The Ladies Auxiliary

    The Mount Zion Ladies Auxiliary was founded in 1897 with the opening of the first hospital. Later called the Women’s Auxiliary, it dropped the gender designation from its name in the 1970s in order to welcome men into its ranks. The auxiliary at first provided linens, ran the hospital kitchen, and provided other valuable services. Eventually the women’s organizing power was recognized: the president of the auxiliary became a voting member of the Board of Directors and auxiliary members were appointed to board committees. Over the years the auxiliary took on a number of different tasks including responsibility for major fundraising campaigns, the training and provision of volunteers in a number of capacities including patient and family services. The auxiliary, at times, ran a gift shop, a coffee shop, and a travel desk.

    Scope and Content Note

    This collection contains minutes, bylaws, correspondence, departmental records, reports, financial records, publications, photographs, slides, audio tapes, books and memorabilia covering Mount Zion Hospital Association and successor institutions from its formation in 1887 up to its merger with the University of California San Francisco in 1992. Except for a few ledgers from the 1910s and 1920s (and a Radiology ledger from the 1940s) this collection does not contain patient records. For more information on Mount Zion, see also the extensive files in the collection of former board president, Rhoda Goldman.
    Except for Minutes and Annual Reports which are close to complete, the majority of the materials consist of scattered files from a variety of departments, organizations and offices. Besides Minutes, Bylaws and Annual Reports other series or sub-series with earlier material include: Financial Records (scattered), Building and Planning (Hellman Building 1908-1917, and 1940s), Auxiliary (minutes from 1930-1990, some 1950s), Medical Staff (some 1950s), Departments (patient ledgers 1914-1925, 1930s and 1950s), Nursing School (1907-1962), Public Affairs (some clippings 1932-1959), Publications and Pamphlets (some 1950s), and Archives Committee and Objects (scattered items).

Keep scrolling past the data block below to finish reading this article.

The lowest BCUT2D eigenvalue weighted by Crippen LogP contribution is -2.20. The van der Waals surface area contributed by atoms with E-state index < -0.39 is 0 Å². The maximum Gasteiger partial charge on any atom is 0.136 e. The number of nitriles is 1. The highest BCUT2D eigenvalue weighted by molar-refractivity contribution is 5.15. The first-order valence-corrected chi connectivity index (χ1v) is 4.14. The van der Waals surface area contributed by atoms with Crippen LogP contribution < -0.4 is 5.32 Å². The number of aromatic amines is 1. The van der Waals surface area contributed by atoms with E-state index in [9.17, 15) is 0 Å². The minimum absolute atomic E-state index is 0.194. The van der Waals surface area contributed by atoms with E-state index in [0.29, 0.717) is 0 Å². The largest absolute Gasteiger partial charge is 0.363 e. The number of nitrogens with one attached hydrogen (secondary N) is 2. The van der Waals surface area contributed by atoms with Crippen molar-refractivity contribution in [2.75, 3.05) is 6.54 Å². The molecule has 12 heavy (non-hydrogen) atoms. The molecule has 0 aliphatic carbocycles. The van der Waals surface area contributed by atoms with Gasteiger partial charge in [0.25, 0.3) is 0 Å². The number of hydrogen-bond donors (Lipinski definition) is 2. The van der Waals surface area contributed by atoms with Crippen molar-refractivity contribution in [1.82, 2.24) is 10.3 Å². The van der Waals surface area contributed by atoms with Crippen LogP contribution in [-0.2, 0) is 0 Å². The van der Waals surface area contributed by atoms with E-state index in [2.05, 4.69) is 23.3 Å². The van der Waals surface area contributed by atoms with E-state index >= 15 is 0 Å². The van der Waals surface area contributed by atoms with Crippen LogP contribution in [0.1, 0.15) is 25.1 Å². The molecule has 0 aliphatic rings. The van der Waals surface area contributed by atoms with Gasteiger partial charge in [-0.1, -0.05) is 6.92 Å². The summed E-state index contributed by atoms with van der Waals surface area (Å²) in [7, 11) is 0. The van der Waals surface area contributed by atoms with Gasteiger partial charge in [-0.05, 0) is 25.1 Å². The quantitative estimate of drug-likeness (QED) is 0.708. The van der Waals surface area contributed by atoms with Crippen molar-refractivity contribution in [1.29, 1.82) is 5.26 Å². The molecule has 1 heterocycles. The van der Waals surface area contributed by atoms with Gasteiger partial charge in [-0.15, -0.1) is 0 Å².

Besides documenting the development of a Jewish organization this collection also provides insight into changes in hospital administration, fundraising and philanthropic practices, the development of psychiatry and other medical fields, and other social and historical topics.
    Of special interest are the few patient ledgers, materials pertaining to the merger with UCSF, documents showing the evolution of medical care and hospital organization (including the emergence of HMO's, labor disputes, malpractice), and meditations on the meaning of the specifically Jewish nature of Mount Zion. Also included are oral histories with members of the Mount Zion community, publicity and other photographs, and extensive clipping files.
    The collection is divided into 4 major series:
    • Series 1: Board of Directors Records
    • Series 2: Administration and Financial Records
    • Series 3: Programs and Services Records
    • Series 4: Pamphlets, Public Affairs, Publications, Photos
    These series are divided into sub-series. Arrangement of material depends on the series or sub-series and include both chronological, alphabetical and hierarchical schemes. Some material remains in reverse chronological order.
    The major sub-series are:
    • Series 1: Board of Directors Records - Minutes; Bylaws; Annual Reports; General Board Files
    • Series 2:Administration and Financial Records - Administration/Operations; Joint Planning/Mergers; Health Systems, Inc.; Financial; Building/Planning
    • Series 3: Programs and Services Records - General; Archives Committee; Auxiliary; Medical Staff; Nursing School
    • Series 4: Pamphlets, Public Affairs, Publications, Photos - Pamphlets and Informational Handouts; Public Affairs Department; Publications; Photographs